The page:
Tennis: a snob sport for the upper class?

Discussion in 'Odds & Ends' started by Someone Else, Feb 2, 2013.

  1. iradical18

    iradical18 Professional

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    One of the sound posts in this thread. Depending on where you play the reputation still carries weight, as a brown guy with tattoos there are some places I've played where I've definitely felt out of place. To answer the OP's question though, tennis began as a royal sport and it was common for wealthy estates to be built with lawn tennis courts.
     
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  2. El Diablo

    El Diablo Hall of Fame

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    ^^ the suggestion that "50 years ago there were very few public courts in the USA" is absurd. I started playing as a small kid 50 years ago and courts at high schools, middle schools and public parks were not only abundant but easier to access than years later because the tennis boom of the 70s had not yet begun. What WAS available to the affluent though was quality instruction, which could not yet be found easily in public settings.
     
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  3. ramos77

    ramos77 Semi-Pro

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    I find tennis is full of introverts and really really weird/stange people...

    Is it just me?
     
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  4. iradical18

    iradical18 Professional

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    Hmm, I'm not too sure actually. I think the majority of folks I've met over my years playing have been rather normal but there has been a character or two in there.
     
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  5. LuckyR

    LuckyR Legend

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    I agree. Of course I grew up in SoCal, where every high and elementary school had courts as did plenty of parks. In fact as a kid I didn't know of any private clubs (I am sure now, looking back, that they existed, and even if they did, they were absolutely not required to play the game).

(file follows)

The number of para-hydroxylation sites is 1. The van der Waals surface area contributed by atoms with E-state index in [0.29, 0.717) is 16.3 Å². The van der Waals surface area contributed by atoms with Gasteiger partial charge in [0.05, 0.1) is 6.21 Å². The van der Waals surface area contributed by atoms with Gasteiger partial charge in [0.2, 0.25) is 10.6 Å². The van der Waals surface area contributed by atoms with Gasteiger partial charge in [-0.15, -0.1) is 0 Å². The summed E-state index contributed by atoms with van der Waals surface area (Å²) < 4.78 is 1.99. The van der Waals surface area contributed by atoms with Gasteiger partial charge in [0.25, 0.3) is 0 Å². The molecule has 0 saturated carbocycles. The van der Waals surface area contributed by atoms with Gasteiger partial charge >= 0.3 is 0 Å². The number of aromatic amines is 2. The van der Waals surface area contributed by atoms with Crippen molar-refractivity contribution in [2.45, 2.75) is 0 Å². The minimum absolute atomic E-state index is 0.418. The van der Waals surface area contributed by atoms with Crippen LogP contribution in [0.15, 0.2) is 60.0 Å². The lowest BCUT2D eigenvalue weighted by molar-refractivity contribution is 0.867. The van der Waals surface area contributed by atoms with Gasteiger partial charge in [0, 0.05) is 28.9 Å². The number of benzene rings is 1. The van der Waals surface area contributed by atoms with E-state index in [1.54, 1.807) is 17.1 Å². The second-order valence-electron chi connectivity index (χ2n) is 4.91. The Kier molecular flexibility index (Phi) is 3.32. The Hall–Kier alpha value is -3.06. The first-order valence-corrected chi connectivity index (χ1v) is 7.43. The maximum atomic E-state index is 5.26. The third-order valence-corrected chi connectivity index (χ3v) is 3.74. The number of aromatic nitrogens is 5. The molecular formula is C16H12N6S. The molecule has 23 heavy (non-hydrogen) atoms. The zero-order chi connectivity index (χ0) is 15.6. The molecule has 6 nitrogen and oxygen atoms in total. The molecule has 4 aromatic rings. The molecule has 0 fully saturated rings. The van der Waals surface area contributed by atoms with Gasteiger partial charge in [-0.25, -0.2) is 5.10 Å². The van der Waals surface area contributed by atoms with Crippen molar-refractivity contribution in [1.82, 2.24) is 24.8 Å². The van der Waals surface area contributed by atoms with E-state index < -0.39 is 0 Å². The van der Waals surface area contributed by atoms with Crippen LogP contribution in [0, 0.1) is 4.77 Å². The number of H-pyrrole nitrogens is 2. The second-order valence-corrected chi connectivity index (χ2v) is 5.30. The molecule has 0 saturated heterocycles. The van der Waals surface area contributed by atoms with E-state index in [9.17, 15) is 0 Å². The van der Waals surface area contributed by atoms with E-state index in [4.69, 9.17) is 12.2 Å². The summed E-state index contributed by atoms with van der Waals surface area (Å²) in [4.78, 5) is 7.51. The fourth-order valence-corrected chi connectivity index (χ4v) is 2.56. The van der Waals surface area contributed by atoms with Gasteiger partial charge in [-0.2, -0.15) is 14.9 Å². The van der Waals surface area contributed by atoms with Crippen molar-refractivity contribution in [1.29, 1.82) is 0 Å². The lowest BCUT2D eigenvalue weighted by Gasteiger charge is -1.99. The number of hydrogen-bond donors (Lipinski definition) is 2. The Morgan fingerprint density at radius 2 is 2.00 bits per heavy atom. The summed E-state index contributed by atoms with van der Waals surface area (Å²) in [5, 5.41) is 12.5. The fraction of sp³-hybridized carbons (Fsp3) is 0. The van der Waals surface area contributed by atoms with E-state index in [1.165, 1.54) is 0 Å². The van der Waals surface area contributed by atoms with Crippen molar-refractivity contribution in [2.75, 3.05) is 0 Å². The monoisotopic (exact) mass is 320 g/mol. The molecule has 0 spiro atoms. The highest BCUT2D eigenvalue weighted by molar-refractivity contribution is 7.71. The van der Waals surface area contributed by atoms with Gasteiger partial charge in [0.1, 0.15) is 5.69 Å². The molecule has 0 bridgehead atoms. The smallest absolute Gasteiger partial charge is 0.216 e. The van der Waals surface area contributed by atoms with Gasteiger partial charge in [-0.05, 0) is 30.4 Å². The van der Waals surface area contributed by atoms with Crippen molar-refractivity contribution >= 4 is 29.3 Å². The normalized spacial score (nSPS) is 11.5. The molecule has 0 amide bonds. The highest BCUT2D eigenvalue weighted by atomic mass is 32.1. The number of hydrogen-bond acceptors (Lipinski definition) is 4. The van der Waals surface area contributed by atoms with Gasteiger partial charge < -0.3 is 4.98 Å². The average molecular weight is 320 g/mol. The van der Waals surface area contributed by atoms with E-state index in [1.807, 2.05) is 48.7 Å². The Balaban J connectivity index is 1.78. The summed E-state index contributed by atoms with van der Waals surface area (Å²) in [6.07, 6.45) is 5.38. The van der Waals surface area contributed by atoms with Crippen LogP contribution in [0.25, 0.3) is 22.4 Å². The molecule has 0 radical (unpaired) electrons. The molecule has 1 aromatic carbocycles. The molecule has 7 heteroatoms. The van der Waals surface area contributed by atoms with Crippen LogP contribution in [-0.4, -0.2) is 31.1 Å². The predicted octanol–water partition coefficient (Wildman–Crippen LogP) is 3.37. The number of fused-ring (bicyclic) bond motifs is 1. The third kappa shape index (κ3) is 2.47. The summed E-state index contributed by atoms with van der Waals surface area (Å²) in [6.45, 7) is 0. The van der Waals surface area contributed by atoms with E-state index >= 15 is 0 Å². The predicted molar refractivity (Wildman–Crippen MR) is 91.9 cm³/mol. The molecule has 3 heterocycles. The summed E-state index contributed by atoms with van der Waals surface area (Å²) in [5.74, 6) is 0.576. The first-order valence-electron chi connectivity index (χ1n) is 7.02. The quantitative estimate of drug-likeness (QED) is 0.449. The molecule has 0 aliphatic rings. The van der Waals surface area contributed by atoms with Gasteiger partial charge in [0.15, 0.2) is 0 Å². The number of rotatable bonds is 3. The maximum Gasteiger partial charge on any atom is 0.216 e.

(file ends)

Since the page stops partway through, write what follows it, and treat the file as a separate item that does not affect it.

The basketball analogy is inaccurate in the sense that anyone with a hoop, a driveway to a garage and a ball can play BBall for a few bucks, but then again a Target racquet and a can of balls is not expensive either, if you have access to courts, which in the US 35 years ago was pretty easy.
     
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  6. Amelie Mauresmo

    Amelie Mauresmo Banned

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    I think tennis in North America still has the stigma of being a rich white country club sport but in other parts of the world it is seen as a way to gain more opportunity in life. So many Eastern European players play tennis as a way out to have a good life make good money.
     
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  7. Amelie Mauresmo

    Amelie Mauresmo Banned

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    You never heard of google? Geesh, Wimbledon and the US Open were very elitist and extremely racist in the 1950s everyone knows that.

    Also remember, there was the whole segregation and social apartheid in the USA during the 1950s so Althea Gibson's incredible rise to become a tennis champion is even more extraordinary.

    Althea Gibson wasn't allowed to play the US OPEN until 1950 and only after her fellow American a white tennis player Alice Marble wrote a letter criticizing the USTA for their racism. Marble said Althea should be allowed to play and she did due to Marble's letter. Gibson won the US OPEN twice.

    As for Wimbledon, it wasn't until the mid 1950s until Gibson was allowed to even play Wimbledon because of the color barrier. Gibson won Wimbledon twice in 1957 and 1958.
     
    Last edited: Feb 20, 2013
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  8. acura9927

    acura9927 Semi-Pro